alehouse

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  • noun

Words related to alehouse

a tavern where ale is sold

References in periodicals archive ?
Alehouses were less grand affairs and it wasn't until the 1640s that licences were required to establish one.
A 'Tear' In My Beer AS PUBS in the Dingle Begin to disappear Soon there'll be none Our greatest fear No more to play darts Doms or crib It's hard to recall If we ever did Tomorrow, tomorrow Perhaps it's today When "alehouses" as such Have faded away Outside the Knob-Hill And Jessies is worse No sign of a dray Just a black hearse Unlike Mill St Eastern or S.A.M.S.
Lewis is behind several restaurants in Anchorage, including Peanut Farm Bar and Grill, Sourdough Mining Company, McGinley's Irish Pub, and two Firetap Alehouses, one near O'Malley Road and one at Tikahtnu Commons in northeast Anchorage.
She follows this with a consideration of the gendered aspects of public life in the city, arguing that historians should not assume the urban landscape to have been neatly divided into masculine and feminine spaces, an observation she supports with detailed considerations of markets and alehouses, two types of space that scholars have asserted to have been overwhelmingly masculine.
Those available houses were generally divided into Inns, Taverns and Alehouses, but the term public house didn't come into use until the late 17th century.
(11.) Patricia Fumerton, 'Not Home: Alehouses. Ballads, and the Vagrant Husband in Early Modern England', Journal ril..1/cdieva/ and Early Modern Studies.
Through old newspapers available to search online at family history website Genes Reunited, the extent of the indignation at the sight of women filling the alehouses across the country has been discovered.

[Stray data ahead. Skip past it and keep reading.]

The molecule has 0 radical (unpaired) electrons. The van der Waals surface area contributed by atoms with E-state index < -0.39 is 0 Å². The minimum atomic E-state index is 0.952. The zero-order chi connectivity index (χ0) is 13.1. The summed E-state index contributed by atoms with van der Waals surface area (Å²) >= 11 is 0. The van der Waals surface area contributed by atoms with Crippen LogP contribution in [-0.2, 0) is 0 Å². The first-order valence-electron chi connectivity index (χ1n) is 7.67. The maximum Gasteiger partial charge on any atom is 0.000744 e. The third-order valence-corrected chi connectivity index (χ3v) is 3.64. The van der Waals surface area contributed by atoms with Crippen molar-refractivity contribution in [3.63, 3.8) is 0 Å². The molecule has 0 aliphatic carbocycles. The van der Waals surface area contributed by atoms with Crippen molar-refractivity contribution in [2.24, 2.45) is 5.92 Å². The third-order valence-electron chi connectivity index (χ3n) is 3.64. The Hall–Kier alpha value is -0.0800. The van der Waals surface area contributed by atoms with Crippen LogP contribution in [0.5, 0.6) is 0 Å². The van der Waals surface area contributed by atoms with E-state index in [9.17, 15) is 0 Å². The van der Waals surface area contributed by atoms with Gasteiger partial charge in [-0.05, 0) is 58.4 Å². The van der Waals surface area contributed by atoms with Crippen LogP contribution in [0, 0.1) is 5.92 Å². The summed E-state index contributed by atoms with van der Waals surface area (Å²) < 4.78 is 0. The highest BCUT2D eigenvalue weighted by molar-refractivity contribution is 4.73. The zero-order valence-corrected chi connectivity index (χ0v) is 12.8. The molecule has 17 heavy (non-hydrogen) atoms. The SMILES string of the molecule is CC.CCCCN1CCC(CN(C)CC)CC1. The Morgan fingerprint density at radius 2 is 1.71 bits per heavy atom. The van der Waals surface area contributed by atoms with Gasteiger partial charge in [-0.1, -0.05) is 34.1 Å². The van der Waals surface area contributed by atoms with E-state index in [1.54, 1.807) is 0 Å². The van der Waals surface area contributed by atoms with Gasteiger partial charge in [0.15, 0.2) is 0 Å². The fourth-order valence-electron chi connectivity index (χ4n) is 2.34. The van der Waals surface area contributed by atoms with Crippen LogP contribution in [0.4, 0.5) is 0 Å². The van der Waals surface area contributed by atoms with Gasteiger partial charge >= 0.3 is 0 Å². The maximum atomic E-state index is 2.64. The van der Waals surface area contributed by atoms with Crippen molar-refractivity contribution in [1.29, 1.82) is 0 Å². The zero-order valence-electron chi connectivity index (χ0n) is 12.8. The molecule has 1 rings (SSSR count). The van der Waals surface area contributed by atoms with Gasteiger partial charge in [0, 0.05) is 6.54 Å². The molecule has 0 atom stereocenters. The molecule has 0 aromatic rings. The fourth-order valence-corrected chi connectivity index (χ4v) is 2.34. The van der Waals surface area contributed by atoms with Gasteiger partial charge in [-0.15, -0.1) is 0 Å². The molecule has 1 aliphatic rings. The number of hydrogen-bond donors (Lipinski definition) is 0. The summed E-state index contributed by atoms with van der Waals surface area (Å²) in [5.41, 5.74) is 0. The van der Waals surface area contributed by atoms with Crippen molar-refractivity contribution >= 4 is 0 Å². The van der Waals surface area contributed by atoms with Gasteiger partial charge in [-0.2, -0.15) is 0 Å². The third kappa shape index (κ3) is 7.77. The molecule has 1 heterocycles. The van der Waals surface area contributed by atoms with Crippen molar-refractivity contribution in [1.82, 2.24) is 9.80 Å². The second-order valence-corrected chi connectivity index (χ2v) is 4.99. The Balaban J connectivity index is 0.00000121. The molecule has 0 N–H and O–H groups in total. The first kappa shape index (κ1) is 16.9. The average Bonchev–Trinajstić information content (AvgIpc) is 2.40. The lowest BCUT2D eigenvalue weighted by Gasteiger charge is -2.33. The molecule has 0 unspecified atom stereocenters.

A POPULAR pub chain is looking to open a branch of its budget alehouses in a Northumberland town.
The purchase includes three breweries and five Alehouses and a retail store affiliated with one of the breweries.
Word has obviously got out that the Vernon is back in business and long may this - and Liverpool's other traditional alehouses - prosper.
Well, I can see quite a few "traditional" alehouses going to the wall, due to lack of staff and customers, unless breweries start taking out a weekly contract with Rentokil.
At the annual meeting of the licensing sessions at Droitwich, the report read by Superintendent Beal showed that the population of the town was 4,021 and that there were 42 houses for the sale if intoxicants, 19 alehouses, 11 beer houses and four off licences.
When he accepted the post he promised that he would live a `sober life' a and not be `addicted to excessive drinking nor a frequenter of alehouses'.
More light-hearted influences are also revealed: these early 16th-century drinking vessels are a reminder of the Medieval taste for beer: 700 years ago there were around 1300 alehouses in the capital--one to every 50 people.
However other historical records show its association came in 1825 when the 'Licensing Alehouses Recognizances Acts' required all inns and alehouses to carry names.